US officials thought their British counterparts “were crazy” to aspire to herd immunity as part of Boris Johnson’s initial policy to deal with the coronavirus, according to a new book on the global response to the pandemic.
As the scale of the threat became increasingly clear in January and February 2020, Donald Trump administration officials tried to convince him to take the threat seriously, despite the personal assurances he had been given. Chinese President Xi Jinping that it was under control. .
But they were even more surprised by the approach taken in the UK. In a book to be published next Tuesday, Aftershocks: Pandemic Politics and the End of the Old International Order, British health experts at the time are described as “strangely pessimistic about their ability to defeat the virus”, rejecting measures as a prohibition. in mass meetings.
“We thought they were crazy. We told them it would be an absolutely devastating approach to dealing with the pandemic, ”a US official told the authors, Thomas Wright, a foreign affairs expert at the Brookings Institution, and Colin Kahl, who is now undersecretary of defense for policy. “We thought they were crazy and they thought we were crazy. It turns out that, in the end, we were a little more right than they were. “
It was Trump who was persuaded to change course first, reluctantly agreeing to a three-week shutdown on March 11, at a time when 150,000 people were attending the Cheltenham horse races in Britain.
But Trump and his secretary of state, Mike Pompeo, were to shape America’s international response around wanting China to be punished, rather than building an international coalition to contain the spread of the virus.
Trump felt he had been betrayed by Xi. “These guys have screwed us and they screwed me personally,” he told his staff, according to the authors. He began to insist that the disease be referred to as “the China virus.”
The book also describes the collapse in attempts to build a concerted G7 response to the outbreak. France, which was handing over the presidency of the rotating group to the United States, sought guidance from Washington on the administration’s intentions, but surprised French officials “that the White House had no ideas of its own.”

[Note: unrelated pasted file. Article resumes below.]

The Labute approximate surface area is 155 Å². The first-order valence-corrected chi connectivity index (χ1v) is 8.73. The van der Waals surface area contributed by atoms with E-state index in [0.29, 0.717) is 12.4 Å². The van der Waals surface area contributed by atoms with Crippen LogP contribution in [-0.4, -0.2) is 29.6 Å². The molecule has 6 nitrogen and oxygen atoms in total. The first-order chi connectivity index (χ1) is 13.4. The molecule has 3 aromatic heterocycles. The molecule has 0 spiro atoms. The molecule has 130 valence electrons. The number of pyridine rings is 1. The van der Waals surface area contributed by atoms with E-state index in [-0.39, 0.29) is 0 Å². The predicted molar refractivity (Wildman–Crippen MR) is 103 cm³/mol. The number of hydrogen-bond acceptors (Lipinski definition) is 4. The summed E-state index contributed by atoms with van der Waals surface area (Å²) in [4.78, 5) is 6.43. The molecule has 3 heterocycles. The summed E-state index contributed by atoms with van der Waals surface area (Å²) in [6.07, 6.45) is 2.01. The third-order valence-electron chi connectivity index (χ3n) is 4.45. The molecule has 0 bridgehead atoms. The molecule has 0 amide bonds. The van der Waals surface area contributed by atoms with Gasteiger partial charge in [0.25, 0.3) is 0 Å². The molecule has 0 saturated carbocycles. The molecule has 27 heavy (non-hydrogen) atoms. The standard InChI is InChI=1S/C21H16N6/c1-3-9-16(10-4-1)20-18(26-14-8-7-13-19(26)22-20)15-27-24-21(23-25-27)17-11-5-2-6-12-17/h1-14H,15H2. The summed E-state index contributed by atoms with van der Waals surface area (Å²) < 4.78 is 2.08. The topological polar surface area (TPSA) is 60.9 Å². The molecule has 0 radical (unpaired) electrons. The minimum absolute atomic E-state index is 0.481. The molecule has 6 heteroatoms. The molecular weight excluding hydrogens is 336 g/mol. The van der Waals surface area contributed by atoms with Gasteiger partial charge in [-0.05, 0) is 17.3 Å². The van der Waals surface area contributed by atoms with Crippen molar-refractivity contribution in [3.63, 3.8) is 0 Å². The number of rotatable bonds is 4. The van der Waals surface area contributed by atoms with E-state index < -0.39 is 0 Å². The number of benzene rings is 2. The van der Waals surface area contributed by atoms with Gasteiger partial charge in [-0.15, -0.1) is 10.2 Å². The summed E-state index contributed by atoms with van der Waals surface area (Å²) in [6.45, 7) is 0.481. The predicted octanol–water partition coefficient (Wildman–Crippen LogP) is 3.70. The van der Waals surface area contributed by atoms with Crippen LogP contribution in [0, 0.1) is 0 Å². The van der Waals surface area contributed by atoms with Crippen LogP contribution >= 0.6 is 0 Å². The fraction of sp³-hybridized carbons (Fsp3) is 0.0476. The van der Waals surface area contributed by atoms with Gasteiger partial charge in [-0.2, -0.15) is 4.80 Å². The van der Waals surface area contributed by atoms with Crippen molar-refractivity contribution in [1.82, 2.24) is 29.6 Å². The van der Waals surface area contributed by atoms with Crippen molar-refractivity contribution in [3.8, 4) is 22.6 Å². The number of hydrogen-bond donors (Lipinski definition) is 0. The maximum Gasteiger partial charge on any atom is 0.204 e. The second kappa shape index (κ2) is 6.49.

Paris asked the administration for a call between the G7 leaders. The White House agreed, but only on the condition that the French organize it. Then, when the G7 foreign ministers met by videoconference on March 26, they could not even agree on a joint statement due to Pompeo’s insistence that references to Covid-19 be replaced by the “virus of Wuhan ”.
Johnson and French President Emmanuel Macron backed Trump’s call for a G7 summit in person at Camp David in the summer, which the US president saw as a way to show leadership and show that things were getting back to normal. normal.
But the plan was torpedoed by Angela Merkel’s decision not to attend. According to Aftershocks, the refusal was motivated only in part by the German chancellor’s concern about the health risks of an in-person summit. She also thought her mere presence would be counterproductive to reaching a deal due to Trump’s viscerally hostile reaction to her.
“She was the red cape of her bull,” the book said. “When they spoke, he was derailed. All I had to do was be in his presence. “
Merkel told Trump of her decision not to go to Camp David on May 28 and he reacted furiously, yelling and then hanging her up. The president then announced that the summit would be canceled and questioned the relevance of the G7, taking the occasion to repeat his earlier calls for Russia to be readmitted.
For the UK, the suggestion of Russia’s return was a red line, while French officials concluded that the administration had no intention of generating an international response to the pandemic.
“With Europeans now completely alienated from the United States, for all practical purposes, the G7 ceased to exist,” argue Wright and Kahl. “As Covid-19 spread to all parts of the world in 2020, it would be every nation for itself.”